Archive for October 20th, 2005

Ancient South American “Airplanes” are Aerodynamic

Sophistication of Ancestors, The Flood of Noah, Uncategorized, Unexplained Artifact | Posted by Chris Parker
Oct 20 2005

Currently at the Smithsonian, ancient South American artifacts resembling airplanes or winged insects were found in a number of places including a grave. The small artifacts are made of gold, which means that conventional dating methods won’t work on them.

Even though archeologists admit that they don’t know how old they are, it can safely be assumed from their surroundings, including other “dateable” artifacts, that they are a minimum of 1000 years old.

For a number of years, a disagreement has “raged” over the “meaning” of the artifacts. Archaeologists labeled these objects as “zoomorphic”, meaning, animal shaped objects.

In 1995, a model of one the “golden planes” was reconstructed. The result was that the object did correspond to the aerodynamic demands of modern airplanes.

Peter Belting, a German pilot and model-airplane builder, proved this result in an experiment with his colleagues Dr. Algund Eenboom and Conrad Lübbers.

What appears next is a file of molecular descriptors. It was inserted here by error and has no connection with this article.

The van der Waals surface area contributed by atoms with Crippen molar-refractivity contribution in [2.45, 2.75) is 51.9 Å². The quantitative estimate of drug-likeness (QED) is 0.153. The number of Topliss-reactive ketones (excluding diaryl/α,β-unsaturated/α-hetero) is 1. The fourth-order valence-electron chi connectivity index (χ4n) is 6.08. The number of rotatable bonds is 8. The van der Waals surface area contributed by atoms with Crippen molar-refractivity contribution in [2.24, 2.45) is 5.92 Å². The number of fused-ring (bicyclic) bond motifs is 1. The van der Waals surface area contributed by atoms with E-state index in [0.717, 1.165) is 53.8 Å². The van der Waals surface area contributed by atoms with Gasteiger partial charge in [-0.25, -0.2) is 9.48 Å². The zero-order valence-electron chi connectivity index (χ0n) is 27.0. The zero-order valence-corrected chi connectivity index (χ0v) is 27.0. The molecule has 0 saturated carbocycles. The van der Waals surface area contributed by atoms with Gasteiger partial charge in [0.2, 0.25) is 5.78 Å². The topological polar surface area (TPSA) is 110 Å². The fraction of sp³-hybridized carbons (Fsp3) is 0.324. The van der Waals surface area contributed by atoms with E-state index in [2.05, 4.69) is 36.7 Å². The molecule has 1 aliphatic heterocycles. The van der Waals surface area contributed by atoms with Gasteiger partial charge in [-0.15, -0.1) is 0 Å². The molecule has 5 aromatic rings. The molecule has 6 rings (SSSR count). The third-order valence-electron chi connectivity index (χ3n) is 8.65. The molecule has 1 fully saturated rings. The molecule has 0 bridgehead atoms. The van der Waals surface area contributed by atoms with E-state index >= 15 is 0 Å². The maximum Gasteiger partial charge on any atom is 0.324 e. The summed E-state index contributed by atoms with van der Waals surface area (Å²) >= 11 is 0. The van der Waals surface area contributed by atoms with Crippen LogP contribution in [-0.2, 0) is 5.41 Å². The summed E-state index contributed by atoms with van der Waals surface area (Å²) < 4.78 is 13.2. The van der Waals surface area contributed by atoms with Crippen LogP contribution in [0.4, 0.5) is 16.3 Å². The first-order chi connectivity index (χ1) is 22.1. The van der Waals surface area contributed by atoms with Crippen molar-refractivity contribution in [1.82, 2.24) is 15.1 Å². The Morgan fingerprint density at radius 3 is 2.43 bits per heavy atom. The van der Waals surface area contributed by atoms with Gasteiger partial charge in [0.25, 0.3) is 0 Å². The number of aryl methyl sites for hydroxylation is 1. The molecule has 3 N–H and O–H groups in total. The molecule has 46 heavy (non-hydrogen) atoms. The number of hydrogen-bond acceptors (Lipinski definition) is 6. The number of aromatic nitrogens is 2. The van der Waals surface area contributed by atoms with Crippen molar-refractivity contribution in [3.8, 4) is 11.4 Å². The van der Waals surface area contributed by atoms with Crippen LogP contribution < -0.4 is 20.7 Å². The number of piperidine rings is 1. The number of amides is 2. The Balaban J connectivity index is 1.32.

They built the antique artifacts as airplane-models with radio guidance. The models were approximately 1 meter from tip to tip and were able to perform a complete programme: loops, rolls, takeoff and landings, without aerodynamic problems.

Click here to Read A Bit More About the Objects

Unsolved Mysteries

The High Precision Lenses of the Vikings

Science, Uncategorized, Unexplained Artifact | Posted by Chris Parker
Oct 20 2005

Today’s aspherically ground glasses for high precision optical instruments are generally held to be an achievement of our highly technological world, a product of the computer age. A mistaken view. Actually, the first such instruments date back to the 12th century. After several years of painstaking analyses, eyeglass experts have now confirmed that the ground rock crystal objects from the 12th century found in Swedish Viking graves were made almost to perfection.

If the lens is placed on a text page, the effect is the same as that obtained with a modern magnification glass measuring 5cm in diameter. It was not until the 17th century that mathematician René Descartes successfully made theoretical calculations about aspherical lenses.

However, this precision technology was not known to have been used in practice before the 20th century. So how did they develop such sophisticated optical devices 8 centuries ago? Researchers from the University of California at Berkeley now want to further investigate the sensational “Viking” lenses.

It is generally believed that the unusual items were originally manufactured in Byzantium, where they were purchased or stolen by the Vikings.

Place of discovery: Viking graves on the Baltic Sea island of Gotland, Sweden

Source: Unsolved Mysteries